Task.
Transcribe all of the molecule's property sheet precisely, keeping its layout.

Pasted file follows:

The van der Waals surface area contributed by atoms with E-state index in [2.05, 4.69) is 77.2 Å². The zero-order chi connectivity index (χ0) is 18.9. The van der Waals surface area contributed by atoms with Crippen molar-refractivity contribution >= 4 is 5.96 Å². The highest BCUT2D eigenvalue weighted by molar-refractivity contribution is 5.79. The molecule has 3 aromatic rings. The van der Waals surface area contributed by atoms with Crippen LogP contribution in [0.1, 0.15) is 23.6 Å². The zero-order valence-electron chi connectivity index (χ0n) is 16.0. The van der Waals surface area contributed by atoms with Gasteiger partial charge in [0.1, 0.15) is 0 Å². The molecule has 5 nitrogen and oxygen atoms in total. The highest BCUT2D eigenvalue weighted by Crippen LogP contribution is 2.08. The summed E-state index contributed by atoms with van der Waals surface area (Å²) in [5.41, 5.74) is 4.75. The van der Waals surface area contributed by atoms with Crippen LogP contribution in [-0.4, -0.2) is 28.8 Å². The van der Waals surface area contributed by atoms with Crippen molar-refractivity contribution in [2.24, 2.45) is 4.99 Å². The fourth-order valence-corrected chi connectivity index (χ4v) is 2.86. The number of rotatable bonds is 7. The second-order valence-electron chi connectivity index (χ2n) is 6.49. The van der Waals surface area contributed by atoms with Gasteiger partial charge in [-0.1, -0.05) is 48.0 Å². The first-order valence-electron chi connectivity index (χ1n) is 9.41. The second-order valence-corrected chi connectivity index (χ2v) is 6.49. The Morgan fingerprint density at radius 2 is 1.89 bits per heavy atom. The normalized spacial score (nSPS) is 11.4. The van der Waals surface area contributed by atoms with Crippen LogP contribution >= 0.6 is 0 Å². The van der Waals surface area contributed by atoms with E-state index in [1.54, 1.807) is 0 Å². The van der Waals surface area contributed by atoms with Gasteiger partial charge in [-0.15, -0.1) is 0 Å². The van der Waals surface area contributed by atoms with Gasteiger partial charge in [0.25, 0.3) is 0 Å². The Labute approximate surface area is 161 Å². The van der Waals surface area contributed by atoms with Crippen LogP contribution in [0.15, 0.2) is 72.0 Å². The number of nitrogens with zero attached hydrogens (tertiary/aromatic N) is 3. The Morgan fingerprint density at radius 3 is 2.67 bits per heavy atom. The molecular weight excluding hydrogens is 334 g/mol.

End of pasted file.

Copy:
The van der Waals surface area contributed by atoms with E-state index in [2.05, 4.69) is 77.2 Å². The zero-order chi connectivity index (χ0) is 18.9. The van der Waals surface area contributed by atoms with Crippen molar-refractivity contribution >= 4 is 5.96 Å². The highest BCUT2D eigenvalue weighted by molar-refractivity contribution is 5.79. The molecule has 3 aromatic rings. The van der Waals surface area contributed by atoms with Crippen LogP contribution in [0.1, 0.15) is 23.6 Å². The zero-order valence-electron chi connectivity index (χ0n) is 16.0. The van der Waals surface area contributed by atoms with Gasteiger partial charge in [0.1, 0.15) is 0 Å². The molecule has 5 nitrogen and oxygen atoms in total. The highest BCUT2D eigenvalue weighted by Crippen LogP contribution is 2.08. The summed E-state index contributed by atoms with van der Waals surface area (Å²) in [5.41, 5.74) is 4.75. The van der Waals surface area contributed by atoms with Crippen LogP contribution in [-0.4, -0.2) is 28.8 Å². The van der Waals surface area contributed by atoms with Crippen molar-refractivity contribution in [2.24, 2.45) is 4.99 Å². The fourth-order valence-corrected chi connectivity index (χ4v) is 2.86. The number of rotatable bonds is 7. The second-order valence-electron chi connectivity index (χ2n) is 6.49. The van der Waals surface area contributed by atoms with Gasteiger partial charge in [-0.1, -0.05) is 48.0 Å². The first-order valence-electron chi connectivity index (χ1n) is 9.41. The second-order valence-corrected chi connectivity index (χ2v) is 6.49. The Morgan fingerprint density at radius 2 is 1.89 bits per heavy atom. The normalized spacial score (nSPS) is 11.4. The van der Waals surface area contributed by atoms with Crippen LogP contribution >= 0.6 is 0 Å². The van der Waals surface area contributed by atoms with E-state index in [1.54, 1.807) is 0 Å². The van der Waals surface area contributed by atoms with Gasteiger partial charge in [-0.15, -0.1) is 0 Å². The van der Waals surface area contributed by atoms with Gasteiger partial charge in [0.25, 0.3) is 0 Å². The Labute approximate surface area is 161 Å². The van der Waals surface area contributed by atoms with Crippen LogP contribution in [0.15, 0.2) is 72.0 Å². The number of nitrogens with zero attached hydrogens (tertiary/aromatic N) is 3. The Morgan fingerprint density at radius 3 is 2.67 bits per heavy atom. The molecular weight excluding hydrogens is 334 g/mol.